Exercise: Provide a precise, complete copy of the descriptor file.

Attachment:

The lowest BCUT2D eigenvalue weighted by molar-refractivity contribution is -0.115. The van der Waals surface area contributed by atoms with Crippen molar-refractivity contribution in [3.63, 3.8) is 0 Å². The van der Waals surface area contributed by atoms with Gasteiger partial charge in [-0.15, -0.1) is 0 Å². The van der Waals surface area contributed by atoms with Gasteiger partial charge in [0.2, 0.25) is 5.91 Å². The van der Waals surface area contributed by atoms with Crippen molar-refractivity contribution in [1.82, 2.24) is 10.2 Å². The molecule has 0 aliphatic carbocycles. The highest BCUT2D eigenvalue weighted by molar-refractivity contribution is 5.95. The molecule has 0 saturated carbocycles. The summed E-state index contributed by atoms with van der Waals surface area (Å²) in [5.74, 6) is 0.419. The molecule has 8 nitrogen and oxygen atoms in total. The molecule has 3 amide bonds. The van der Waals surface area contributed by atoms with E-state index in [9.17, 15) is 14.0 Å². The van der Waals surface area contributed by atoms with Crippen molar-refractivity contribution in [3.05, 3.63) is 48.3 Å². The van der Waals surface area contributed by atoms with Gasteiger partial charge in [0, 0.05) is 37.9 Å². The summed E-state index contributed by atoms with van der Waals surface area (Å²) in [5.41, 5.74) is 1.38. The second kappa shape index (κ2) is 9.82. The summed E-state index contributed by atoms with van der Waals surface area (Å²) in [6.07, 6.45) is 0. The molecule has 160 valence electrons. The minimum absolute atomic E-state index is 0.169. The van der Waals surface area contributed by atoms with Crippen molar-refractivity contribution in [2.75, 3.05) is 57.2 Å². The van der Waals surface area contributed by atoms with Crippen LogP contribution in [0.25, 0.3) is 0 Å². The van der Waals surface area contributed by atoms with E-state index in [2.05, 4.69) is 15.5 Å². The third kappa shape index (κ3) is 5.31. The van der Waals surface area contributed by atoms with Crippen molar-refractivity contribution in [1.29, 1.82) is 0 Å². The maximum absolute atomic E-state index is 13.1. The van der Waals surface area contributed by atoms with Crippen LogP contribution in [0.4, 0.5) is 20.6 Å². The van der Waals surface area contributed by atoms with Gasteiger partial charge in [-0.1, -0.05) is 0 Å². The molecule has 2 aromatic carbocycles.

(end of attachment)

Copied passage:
The lowest BCUT2D eigenvalue weighted by molar-refractivity contribution is -0.115. The van der Waals surface area contributed by atoms with Crippen molar-refractivity contribution in [3.63, 3.8) is 0 Å². The van der Waals surface area contributed by atoms with Gasteiger partial charge in [-0.15, -0.1) is 0 Å². The van der Waals surface area contributed by atoms with Gasteiger partial charge in [0.2, 0.25) is 5.91 Å². The van der Waals surface area contributed by atoms with Crippen molar-refractivity contribution in [1.82, 2.24) is 10.2 Å². The molecule has 0 aliphatic carbocycles. The highest BCUT2D eigenvalue weighted by molar-refractivity contribution is 5.95. The molecule has 0 saturated carbocycles. The summed E-state index contributed by atoms with van der Waals surface area (Å²) in [5.74, 6) is 0.419. The molecule has 8 nitrogen and oxygen atoms in total. The molecule has 3 amide bonds. The van der Waals surface area contributed by atoms with E-state index in [9.17, 15) is 14.0 Å². The van der Waals surface area contributed by atoms with Crippen molar-refractivity contribution in [3.05, 3.63) is 48.3 Å². The van der Waals surface area contributed by atoms with Gasteiger partial charge in [0, 0.05) is 37.9 Å². The summed E-state index contributed by atoms with van der Waals surface area (Å²) in [5.41, 5.74) is 1.38. The second kappa shape index (κ2) is 9.82. The summed E-state index contributed by atoms with van der Waals surface area (Å²) in [6.07, 6.45) is 0. The molecule has 160 valence electrons. The minimum absolute atomic E-state index is 0.169. The van der Waals surface area contributed by atoms with Crippen molar-refractivity contribution in [2.75, 3.05) is 57.2 Å². The van der Waals surface area contributed by atoms with Crippen LogP contribution in [0.25, 0.3) is 0 Å². The van der Waals surface area contributed by atoms with E-state index in [2.05, 4.69) is 15.5 Å². The third kappa shape index (κ3) is 5.31. The van der Waals surface area contributed by atoms with Crippen molar-refractivity contribution in [1.29, 1.82) is 0 Å². The maximum absolute atomic E-state index is 13.1. The van der Waals surface area contributed by atoms with Crippen LogP contribution in [0.4, 0.5) is 20.6 Å². The van der Waals surface area contributed by atoms with Gasteiger partial charge in [-0.1, -0.05) is 0 Å². The molecule has 2 aromatic carbocycles.